Finding The Variables Again

Unfortunately, there isn't an automatic way to recover the old values of the variables or arrays. Recovering arrays is too complicated to be practical. However, some of the variables can be recovered, provided you have an idea of how many there were. To recover a given number of variables, substitute that number for n in the following command:

?PEEK(45) + PEEK(46)*256 + 7*n

Substitute the value printed into the N in this additional command:


At this point you should be able to print the values of the first N variables created by the BASIC program, assuming there were that many.

When you're working with machine language programs, the RESET switch can be especially handy. In addition to not having to reload your programs all the time, the variable storage used by the machine language program should still be intact. This can be very helpful in determining where in the program the crash occurred.

A Corrupted Program Must Be Reloaded

As mentioned before, the great majority of memory will be left unchanged after the reset. How-ever, there is a possibility that the program was accidentally corrupted by the crash. Therefore, if you must be sure that there is a good copy in memory, you should reload the program. This obviously implies that you saved a copy before you tried it out.

But for simple experimentation, you can assume that the program in memory is still good and simply execute it again. If it crashes right away, or in a different manner, it may be time to reload the program.

If you've managed to live without a reset switch this long, you may wonder whether you should bother building one. When you are debugging a program which crashes the machine, anything which can help minimize the frustration is desirable.

File Access And The 1541

Now to look some more at the 1541 disk drive. Fortunately, we have a nice thick reference manual for the 64 to provide lots of detailed information. Unfortunately, the Commodore 64 Programmer's Reference Guide doesn't cover the 1541 disk drive. Instead, we are left with the 1541 User's Manual, which isn't totally accurate or clean. To help fill this gap, I will pass on any interesting bits of information I can discover concerning operation of the disk drive.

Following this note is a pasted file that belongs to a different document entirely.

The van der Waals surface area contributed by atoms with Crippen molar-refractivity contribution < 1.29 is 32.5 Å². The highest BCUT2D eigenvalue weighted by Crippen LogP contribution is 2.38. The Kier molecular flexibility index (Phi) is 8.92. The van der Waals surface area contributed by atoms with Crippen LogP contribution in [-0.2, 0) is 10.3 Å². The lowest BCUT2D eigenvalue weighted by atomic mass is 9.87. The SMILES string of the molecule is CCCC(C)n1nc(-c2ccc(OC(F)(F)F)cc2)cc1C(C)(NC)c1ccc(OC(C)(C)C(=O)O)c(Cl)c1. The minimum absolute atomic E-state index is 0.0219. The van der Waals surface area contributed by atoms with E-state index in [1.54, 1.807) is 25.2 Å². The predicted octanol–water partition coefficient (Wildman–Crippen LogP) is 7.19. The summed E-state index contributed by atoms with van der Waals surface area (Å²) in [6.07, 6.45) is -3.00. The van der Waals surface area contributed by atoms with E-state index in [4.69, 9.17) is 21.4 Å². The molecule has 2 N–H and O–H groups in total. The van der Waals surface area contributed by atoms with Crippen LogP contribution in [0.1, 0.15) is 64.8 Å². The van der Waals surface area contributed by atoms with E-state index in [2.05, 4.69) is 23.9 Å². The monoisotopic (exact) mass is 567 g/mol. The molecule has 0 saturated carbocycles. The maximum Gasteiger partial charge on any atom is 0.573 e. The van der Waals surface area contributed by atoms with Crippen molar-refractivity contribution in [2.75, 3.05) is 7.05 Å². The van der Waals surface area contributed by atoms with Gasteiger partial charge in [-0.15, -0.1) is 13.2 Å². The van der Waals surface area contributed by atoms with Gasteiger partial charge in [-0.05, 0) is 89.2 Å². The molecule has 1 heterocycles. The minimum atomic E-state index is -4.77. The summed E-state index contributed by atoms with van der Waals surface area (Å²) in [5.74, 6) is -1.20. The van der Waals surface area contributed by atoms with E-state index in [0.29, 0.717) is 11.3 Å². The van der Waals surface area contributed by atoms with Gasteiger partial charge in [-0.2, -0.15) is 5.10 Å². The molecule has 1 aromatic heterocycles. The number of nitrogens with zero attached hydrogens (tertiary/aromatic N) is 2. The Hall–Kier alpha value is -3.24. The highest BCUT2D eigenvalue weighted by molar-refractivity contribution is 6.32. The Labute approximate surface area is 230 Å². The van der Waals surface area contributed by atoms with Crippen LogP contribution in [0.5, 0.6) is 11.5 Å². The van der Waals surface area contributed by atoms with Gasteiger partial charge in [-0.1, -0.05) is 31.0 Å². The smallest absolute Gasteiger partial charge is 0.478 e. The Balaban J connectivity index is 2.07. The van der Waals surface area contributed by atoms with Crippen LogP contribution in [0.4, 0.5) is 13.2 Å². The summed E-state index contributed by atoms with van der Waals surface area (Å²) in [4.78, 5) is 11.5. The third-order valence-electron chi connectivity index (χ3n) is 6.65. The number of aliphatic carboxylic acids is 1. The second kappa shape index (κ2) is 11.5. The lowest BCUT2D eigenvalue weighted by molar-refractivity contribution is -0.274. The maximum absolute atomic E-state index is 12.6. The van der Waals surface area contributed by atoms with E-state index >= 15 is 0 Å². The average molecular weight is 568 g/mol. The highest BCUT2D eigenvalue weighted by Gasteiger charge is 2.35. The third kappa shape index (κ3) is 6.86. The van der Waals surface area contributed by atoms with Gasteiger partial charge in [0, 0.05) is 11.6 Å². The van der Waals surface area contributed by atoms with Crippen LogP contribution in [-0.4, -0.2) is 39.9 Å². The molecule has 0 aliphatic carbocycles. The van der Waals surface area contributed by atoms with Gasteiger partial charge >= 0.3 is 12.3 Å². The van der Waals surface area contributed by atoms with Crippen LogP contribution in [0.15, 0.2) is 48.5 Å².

How many disk files can be open at one time? The only hard facts I could find in the 2542 User's Manual were under DOS Error Message 70: NO CHANNEL. Here it states that six "direct" access (which I assume to mean random access) or five sequential files may be open at one time. From previous experience, I knew these numbers were not correct.

Since my experiments gave inconsistent results, I am unable to give you a simple answer to the question. Instead, I'll just tell you what I observed, and not try to explain it.

Maximum Of Three Sequential Files

First of all, I was able to open only four random access channels before getting the NO CHANNEL error message. This implies that only three sequential channels may be opened at one time. This I found to be true, provided only one of the three files was opened for writing. Opening three sequential files for writing resulted in an error. It's interesting that opening three sequential files did not result in a NO CHANNEL error, rather there was a DRIVE NOT READY error (74).

Opening two sequential files for writing and one for reading was accepted by the disk drive, provided that the one for reading was opened last. If the file for reading was opened first or second, a DRIVE NOT READY message was returned by the disk drive. Because of this inconsistent operation, I would open no more than two sequential files for writing.

As for relative files, it appears that only one relative file may be opened on the 1541 at one time. Opening a relative file in conjunction with a random access file or sequence file resulted in the same inconsistency as opening two sequential write files. If the relative file was opened first, another file, random or sequential, could be opened afterward without complaints from the disk drive. However, when a random or sequential file was opened first, opening a relative afterward caused the NO CHANNEL error.

Mixing File Types

From these observations, I would say it's safe to use up to four random access files at one time, three squential files (with only one opened for writing), or one relative file. It should also be possible to mix some random access files with sequential channels, if desired. My experiments did not involve reading or writing data to any great extent. To be thorough, this should be done as well. I may be able to report on further experiments in my next column.

I will also try to verify if the 1541 drives currently being sold show the same symptoms as my drive. It is possible that the software inside has been upgraded since I obtained my drive, though I haven't heard any reports of this.